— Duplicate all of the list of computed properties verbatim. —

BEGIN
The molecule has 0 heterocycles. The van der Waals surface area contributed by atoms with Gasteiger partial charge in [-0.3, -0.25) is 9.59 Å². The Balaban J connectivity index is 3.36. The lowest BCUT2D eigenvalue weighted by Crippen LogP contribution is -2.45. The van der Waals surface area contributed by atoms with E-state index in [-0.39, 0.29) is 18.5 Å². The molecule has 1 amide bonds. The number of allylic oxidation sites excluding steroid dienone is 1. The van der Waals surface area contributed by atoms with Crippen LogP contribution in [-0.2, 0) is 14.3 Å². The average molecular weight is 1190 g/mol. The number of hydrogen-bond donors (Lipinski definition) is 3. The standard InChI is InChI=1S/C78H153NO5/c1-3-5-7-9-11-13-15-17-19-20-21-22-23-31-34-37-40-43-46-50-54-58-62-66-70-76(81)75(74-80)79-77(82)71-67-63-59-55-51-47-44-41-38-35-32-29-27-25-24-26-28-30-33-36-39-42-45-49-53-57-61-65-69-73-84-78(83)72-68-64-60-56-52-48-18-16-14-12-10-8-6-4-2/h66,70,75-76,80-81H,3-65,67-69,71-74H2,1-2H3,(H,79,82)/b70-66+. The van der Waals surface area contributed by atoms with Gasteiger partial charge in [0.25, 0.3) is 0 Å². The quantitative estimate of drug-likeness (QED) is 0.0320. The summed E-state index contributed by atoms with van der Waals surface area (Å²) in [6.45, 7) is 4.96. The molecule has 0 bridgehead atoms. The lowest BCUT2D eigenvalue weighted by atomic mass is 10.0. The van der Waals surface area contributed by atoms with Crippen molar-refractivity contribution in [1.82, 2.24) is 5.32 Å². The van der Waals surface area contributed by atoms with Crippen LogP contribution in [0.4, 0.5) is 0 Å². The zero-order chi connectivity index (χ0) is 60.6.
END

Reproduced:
The molecule has 0 heterocycles. The van der Waals surface area contributed by atoms with Gasteiger partial charge in [-0.3, -0.25) is 9.59 Å². The Balaban J connectivity index is 3.36. The lowest BCUT2D eigenvalue weighted by Crippen LogP contribution is -2.45. The van der Waals surface area contributed by atoms with E-state index in [-0.39, 0.29) is 18.5 Å². The molecule has 1 amide bonds. The number of allylic oxidation sites excluding steroid dienone is 1. The van der Waals surface area contributed by atoms with Crippen LogP contribution in [-0.2, 0) is 14.3 Å². The average molecular weight is 1190 g/mol. The number of hydrogen-bond donors (Lipinski definition) is 3. The standard InChI is InChI=1S/C78H153NO5/c1-3-5-7-9-11-13-15-17-19-20-21-22-23-31-34-37-40-43-46-50-54-58-62-66-70-76(81)75(74-80)79-77(82)71-67-63-59-55-51-47-44-41-38-35-32-29-27-25-24-26-28-30-33-36-39-42-45-49-53-57-61-65-69-73-84-78(83)72-68-64-60-56-52-48-18-16-14-12-10-8-6-4-2/h66,70,75-76,80-81H,3-65,67-69,71-74H2,1-2H3,(H,79,82)/b70-66+. The van der Waals surface area contributed by atoms with Gasteiger partial charge in [0.25, 0.3) is 0 Å². The quantitative estimate of drug-likeness (QED) is 0.0320. The summed E-state index contributed by atoms with van der Waals surface area (Å²) in [6.45, 7) is 4.96. The molecule has 0 bridgehead atoms. The lowest BCUT2D eigenvalue weighted by atomic mass is 10.0. The van der Waals surface area contributed by atoms with Crippen molar-refractivity contribution in [1.82, 2.24) is 5.32 Å². The van der Waals surface area contributed by atoms with Crippen LogP contribution in [0.4, 0.5) is 0 Å². The zero-order chi connectivity index (χ0) is 60.6.